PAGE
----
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So What is the Gifted and Talented Programme/Register?

(9 Posts)
oldsilverbullet Mon 10-Oct-11 19:59:20

DS (yr1) has been given some extra work which apparently is to help lead him to getting on the Gifted and Talented Programme and I don't know what this is all about.

dp reckons the school should be providing education to his level without the need for going on any special register/programme - as I say I don't know enough to argue discuss the point.

It is a bog standard (but lovely) primary school.

I jumped a year when I was 7 which was brilliant for the first couple of years but unfortunately I had to remain in the last year of juniors for two years which was obviously less than ideal and I do not want this for DS.

ElaineReese Mon 10-Oct-11 20:05:21

It's for low achieving children who need extra help, as the name suggests.

Pop back in 5 years and ask whether a level 5 at SATS is good, why not?

Ingles2 Mon 10-Oct-11 20:11:34

shock elaine, that's a bit harsh...
that's said, it's pretty obvious what the G&T register is and searching on here will bring up many millions of threads about it.
Unless your son is seriously gifted, it's just slightly harder work for the top 10%,

ElaineReese Mon 10-Oct-11 20:13:27

Fair enough, sorry.

oldsilverbullet Mon 10-Oct-11 20:19:34

Oh ok excuse my ignorance blush I really didn't know - thought this would be the place to ask - sorry.

ibizagirl Tue 11-Oct-11 06:23:56

Hi oldsilverbullet. My dd has been on G&T since year 1 and she is now year 8 and to be quite honest it doesn't do a thing. Dd has always been "gifted" as the teachers have always called it where i just say she is brainy. Her primary school didn't know what to do with her and couldn't find any more challenging work so just printed stuff off the web for her to do at weekend, mainly maths stuff and asking her to write a story for literacy. Her sats were always higher than others and got level 5a from year 4 onwards but apparently children are not allowed to sit a higher paper as it was scrapped for primary because children couldn't do it! When she entered year 7 and was assessed she got 6's and 7's but there has not been any mention really of G&T. She is in set 1 for all subjects except pe and the teacher calls them gifted and talented just because they are in set 1 but the others are not on the register as dd asked a few of her close friends and they hadn't heard of it. I asked at parents evening and form tutor said it had been abolished. Only difference G&T did for my dd was extra work and maybe some different school trips to slightly better places. Oh and being asked to stay till 9 at night on parents evening and then do nothing!

EdithWeston Tue 11-Oct-11 07:32:07

It's optional now anyhow isn't it? Not all schools have to keep these registers.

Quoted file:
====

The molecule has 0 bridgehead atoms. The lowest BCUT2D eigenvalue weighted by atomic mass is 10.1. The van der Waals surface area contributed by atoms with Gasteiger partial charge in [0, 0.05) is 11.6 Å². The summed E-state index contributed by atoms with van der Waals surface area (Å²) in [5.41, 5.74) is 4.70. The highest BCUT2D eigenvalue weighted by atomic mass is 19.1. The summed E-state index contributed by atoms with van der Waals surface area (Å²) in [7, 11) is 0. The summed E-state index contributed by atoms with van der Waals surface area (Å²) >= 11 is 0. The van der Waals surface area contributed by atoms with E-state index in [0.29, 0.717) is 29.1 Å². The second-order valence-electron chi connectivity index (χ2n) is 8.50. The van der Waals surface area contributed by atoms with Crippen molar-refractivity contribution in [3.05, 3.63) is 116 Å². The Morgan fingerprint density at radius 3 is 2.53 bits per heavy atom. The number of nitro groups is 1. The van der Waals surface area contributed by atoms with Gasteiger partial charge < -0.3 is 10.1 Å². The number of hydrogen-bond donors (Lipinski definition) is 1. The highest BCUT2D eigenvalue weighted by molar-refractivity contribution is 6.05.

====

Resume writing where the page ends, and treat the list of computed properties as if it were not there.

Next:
The weak point in the system was that it was the top 10% in a particular area in that school. Because it is a relative measure, it covers a big performance range depending on what the other children are like in that year.

What activities follow if your DC is on such a register also varies enormously. I suggest you ask the school to find out what it means in your individual case.

ibizagirl Sun 16-Oct-11 07:58:47

Means absolutely nothing as i expected. All her classmates are classed as gifted and talented because they are in set 1 for lessons even though they are not on register as dd asked some of them. I have heard that gnt has been abolished anyway. Like i said in other posts, only difference is that dd and freinds may have different school trips and are asked to stay til 9 on parents evening, or do challenges against local private schools. That is it so far. Oh and to take gcse's early.

Joyn Mon 17-Oct-11 13:44:36

My ds is classed as G&t at his school & the only real difference is that he gets to go to some Saturday classes (about 6 a year,) with other g&t kids from other schools. We have to pay for some of these (but not all,) & I have to say he's really, really enjoyed them. The national requirement for schools to have a g&t list has been abolished, but some schools are still using it, (guess it depends on whether the school found it useful or not). Ds's school was pulled up last offsted on provision for able learners (particularly children getting level 3 SATS in ks1). So I'm guessing they are continuing to use it to help identify able learners and ensure they are getting the extended provision they need. definitely don't think there's a need to be on a list, (as long as the school is providing enough extension,) but if they have one the additional opportunities it offers can be good.

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